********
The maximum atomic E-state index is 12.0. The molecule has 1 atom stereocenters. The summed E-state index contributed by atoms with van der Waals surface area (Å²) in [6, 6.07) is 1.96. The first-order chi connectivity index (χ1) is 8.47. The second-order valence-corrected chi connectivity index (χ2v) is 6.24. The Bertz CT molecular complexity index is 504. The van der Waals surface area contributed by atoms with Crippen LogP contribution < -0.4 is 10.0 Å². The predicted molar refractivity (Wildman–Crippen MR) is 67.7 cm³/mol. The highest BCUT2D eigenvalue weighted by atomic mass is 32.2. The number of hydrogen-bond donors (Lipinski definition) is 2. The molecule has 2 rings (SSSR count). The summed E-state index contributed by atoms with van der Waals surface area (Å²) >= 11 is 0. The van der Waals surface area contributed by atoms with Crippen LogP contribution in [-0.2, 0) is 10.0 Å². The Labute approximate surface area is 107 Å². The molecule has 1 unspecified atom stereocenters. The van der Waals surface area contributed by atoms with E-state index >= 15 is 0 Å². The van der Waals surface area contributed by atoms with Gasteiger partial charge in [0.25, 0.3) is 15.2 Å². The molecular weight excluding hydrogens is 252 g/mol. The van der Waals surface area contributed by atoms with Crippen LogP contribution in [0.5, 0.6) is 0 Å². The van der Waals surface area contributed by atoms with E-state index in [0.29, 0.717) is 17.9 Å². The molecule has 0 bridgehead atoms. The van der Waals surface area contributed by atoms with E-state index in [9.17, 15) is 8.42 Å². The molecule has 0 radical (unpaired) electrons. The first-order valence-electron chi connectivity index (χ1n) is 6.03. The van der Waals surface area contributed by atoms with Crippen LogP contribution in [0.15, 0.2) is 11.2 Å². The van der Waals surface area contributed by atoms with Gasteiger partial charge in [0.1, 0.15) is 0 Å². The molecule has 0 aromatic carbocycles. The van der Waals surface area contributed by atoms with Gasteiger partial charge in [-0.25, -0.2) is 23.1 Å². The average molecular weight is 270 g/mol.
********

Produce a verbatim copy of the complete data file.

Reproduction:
The maximum atomic E-state index is 12.0. The molecule has 1 atom stereocenters. The summed E-state index contributed by atoms with van der Waals surface area (Å²) in [6, 6.07) is 1.96. The first-order chi connectivity index (χ1) is 8.47. The second-order valence-corrected chi connectivity index (χ2v) is 6.24. The Bertz CT molecular complexity index is 504. The van der Waals surface area contributed by atoms with Crippen LogP contribution < -0.4 is 10.0 Å². The predicted molar refractivity (Wildman–Crippen MR) is 67.7 cm³/mol. The highest BCUT2D eigenvalue weighted by atomic mass is 32.2. The number of hydrogen-bond donors (Lipinski definition) is 2. The molecule has 2 rings (SSSR count). The summed E-state index contributed by atoms with van der Waals surface area (Å²) >= 11 is 0. The van der Waals surface area contributed by atoms with Crippen LogP contribution in [-0.2, 0) is 10.0 Å². The Labute approximate surface area is 107 Å². The molecule has 1 unspecified atom stereocenters. The van der Waals surface area contributed by atoms with E-state index >= 15 is 0 Å². The van der Waals surface area contributed by atoms with Gasteiger partial charge in [0.25, 0.3) is 15.2 Å². The molecular weight excluding hydrogens is 252 g/mol. The van der Waals surface area contributed by atoms with Crippen LogP contribution in [0.5, 0.6) is 0 Å². The van der Waals surface area contributed by atoms with E-state index in [0.29, 0.717) is 17.9 Å². The molecule has 0 bridgehead atoms. The van der Waals surface area contributed by atoms with E-state index in [9.17, 15) is 8.42 Å². The molecule has 0 radical (unpaired) electrons. The first-order valence-electron chi connectivity index (χ1n) is 6.03. The van der Waals surface area contributed by atoms with Crippen LogP contribution in [0.15, 0.2) is 11.2 Å². The van der Waals surface area contributed by atoms with Gasteiger partial charge in [0.1, 0.15) is 0 Å². The molecule has 0 aromatic carbocycles. The van der Waals surface area contributed by atoms with Gasteiger partial charge in [-0.25, -0.2) is 23.1 Å². The average molecular weight is 270 g/mol.